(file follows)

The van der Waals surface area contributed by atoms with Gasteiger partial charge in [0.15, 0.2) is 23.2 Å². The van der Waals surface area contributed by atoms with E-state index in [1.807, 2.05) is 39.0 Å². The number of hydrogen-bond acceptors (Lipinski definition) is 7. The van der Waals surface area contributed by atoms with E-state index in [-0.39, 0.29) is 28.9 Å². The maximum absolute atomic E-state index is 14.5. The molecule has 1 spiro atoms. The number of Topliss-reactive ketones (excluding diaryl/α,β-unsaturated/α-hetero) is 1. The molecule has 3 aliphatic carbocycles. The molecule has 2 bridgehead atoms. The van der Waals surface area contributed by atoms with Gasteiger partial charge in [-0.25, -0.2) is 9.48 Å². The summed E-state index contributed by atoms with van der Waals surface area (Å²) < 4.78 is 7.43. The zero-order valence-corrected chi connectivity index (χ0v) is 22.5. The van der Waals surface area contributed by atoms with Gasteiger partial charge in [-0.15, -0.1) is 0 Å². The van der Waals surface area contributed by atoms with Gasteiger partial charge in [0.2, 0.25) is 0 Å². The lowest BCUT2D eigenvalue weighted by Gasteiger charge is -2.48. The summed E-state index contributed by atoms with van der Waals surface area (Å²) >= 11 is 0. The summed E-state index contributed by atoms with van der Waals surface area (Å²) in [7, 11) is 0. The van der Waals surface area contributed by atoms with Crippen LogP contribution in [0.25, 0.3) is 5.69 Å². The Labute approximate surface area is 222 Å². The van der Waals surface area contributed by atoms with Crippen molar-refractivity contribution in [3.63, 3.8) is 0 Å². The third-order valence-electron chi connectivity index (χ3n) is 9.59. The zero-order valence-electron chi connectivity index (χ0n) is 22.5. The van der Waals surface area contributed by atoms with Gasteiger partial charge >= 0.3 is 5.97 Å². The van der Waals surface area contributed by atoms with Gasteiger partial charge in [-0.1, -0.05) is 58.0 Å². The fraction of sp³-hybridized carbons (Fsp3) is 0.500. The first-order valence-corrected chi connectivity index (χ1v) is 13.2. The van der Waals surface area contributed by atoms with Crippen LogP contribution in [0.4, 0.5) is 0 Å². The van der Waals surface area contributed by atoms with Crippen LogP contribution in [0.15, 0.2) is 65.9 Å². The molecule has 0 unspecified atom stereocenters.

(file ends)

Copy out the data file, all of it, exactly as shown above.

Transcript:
The van der Waals surface area contributed by atoms with Gasteiger partial charge in [0.15, 0.2) is 23.2 Å². The van der Waals surface area contributed by atoms with E-state index in [1.807, 2.05) is 39.0 Å². The number of hydrogen-bond acceptors (Lipinski definition) is 7. The van der Waals surface area contributed by atoms with E-state index in [-0.39, 0.29) is 28.9 Å². The maximum absolute atomic E-state index is 14.5. The molecule has 1 spiro atoms. The number of Topliss-reactive ketones (excluding diaryl/α,β-unsaturated/α-hetero) is 1. The molecule has 3 aliphatic carbocycles. The molecule has 2 bridgehead atoms. The van der Waals surface area contributed by atoms with Gasteiger partial charge in [-0.25, -0.2) is 9.48 Å². The summed E-state index contributed by atoms with van der Waals surface area (Å²) < 4.78 is 7.43. The zero-order valence-corrected chi connectivity index (χ0v) is 22.5. The van der Waals surface area contributed by atoms with Gasteiger partial charge in [-0.15, -0.1) is 0 Å². The van der Waals surface area contributed by atoms with Gasteiger partial charge in [0.2, 0.25) is 0 Å². The lowest BCUT2D eigenvalue weighted by Gasteiger charge is -2.48. The summed E-state index contributed by atoms with van der Waals surface area (Å²) >= 11 is 0. The summed E-state index contributed by atoms with van der Waals surface area (Å²) in [7, 11) is 0. The van der Waals surface area contributed by atoms with Crippen LogP contribution in [0.25, 0.3) is 5.69 Å². The Labute approximate surface area is 222 Å². The van der Waals surface area contributed by atoms with Crippen molar-refractivity contribution in [3.63, 3.8) is 0 Å². The third-order valence-electron chi connectivity index (χ3n) is 9.59. The zero-order valence-electron chi connectivity index (χ0n) is 22.5. The van der Waals surface area contributed by atoms with Gasteiger partial charge >= 0.3 is 5.97 Å². The van der Waals surface area contributed by atoms with Gasteiger partial charge in [-0.1, -0.05) is 58.0 Å². The fraction of sp³-hybridized carbons (Fsp3) is 0.500. The first-order valence-corrected chi connectivity index (χ1v) is 13.2. The van der Waals surface area contributed by atoms with Crippen LogP contribution in [0.4, 0.5) is 0 Å². The van der Waals surface area contributed by atoms with Crippen LogP contribution in [0.15, 0.2) is 65.9 Å². The molecule has 0 unspecified atom stereocenters.